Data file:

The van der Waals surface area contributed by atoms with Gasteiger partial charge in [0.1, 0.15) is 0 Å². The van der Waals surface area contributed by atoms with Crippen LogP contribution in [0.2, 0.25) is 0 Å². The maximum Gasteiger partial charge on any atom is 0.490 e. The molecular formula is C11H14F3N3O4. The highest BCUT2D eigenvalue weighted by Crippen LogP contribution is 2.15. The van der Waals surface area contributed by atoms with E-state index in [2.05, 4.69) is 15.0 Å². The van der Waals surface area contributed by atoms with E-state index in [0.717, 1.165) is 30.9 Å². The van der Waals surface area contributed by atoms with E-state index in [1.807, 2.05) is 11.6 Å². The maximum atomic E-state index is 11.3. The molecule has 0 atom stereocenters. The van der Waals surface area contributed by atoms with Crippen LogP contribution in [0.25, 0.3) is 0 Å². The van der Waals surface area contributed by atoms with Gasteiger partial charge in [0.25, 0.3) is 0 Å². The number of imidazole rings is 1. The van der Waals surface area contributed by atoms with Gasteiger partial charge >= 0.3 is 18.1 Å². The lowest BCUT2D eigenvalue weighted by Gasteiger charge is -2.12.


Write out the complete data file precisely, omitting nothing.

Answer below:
The van der Waals surface area contributed by atoms with Gasteiger partial charge in [0.1, 0.15) is 0 Å². The van der Waals surface area contributed by atoms with Crippen LogP contribution in [0.2, 0.25) is 0 Å². The maximum Gasteiger partial charge on any atom is 0.490 e. The molecular formula is C11H14F3N3O4. The highest BCUT2D eigenvalue weighted by Crippen LogP contribution is 2.15. The van der Waals surface area contributed by atoms with E-state index in [2.05, 4.69) is 15.0 Å². The van der Waals surface area contributed by atoms with E-state index in [0.717, 1.165) is 30.9 Å². The van der Waals surface area contributed by atoms with E-state index in [1.807, 2.05) is 11.6 Å². The maximum atomic E-state index is 11.3. The molecule has 0 atom stereocenters. The van der Waals surface area contributed by atoms with Crippen LogP contribution in [0.25, 0.3) is 0 Å². The van der Waals surface area contributed by atoms with Gasteiger partial charge in [0.25, 0.3) is 0 Å². The number of imidazole rings is 1. The van der Waals surface area contributed by atoms with Gasteiger partial charge >= 0.3 is 18.1 Å². The lowest BCUT2D eigenvalue weighted by Gasteiger charge is -2.12.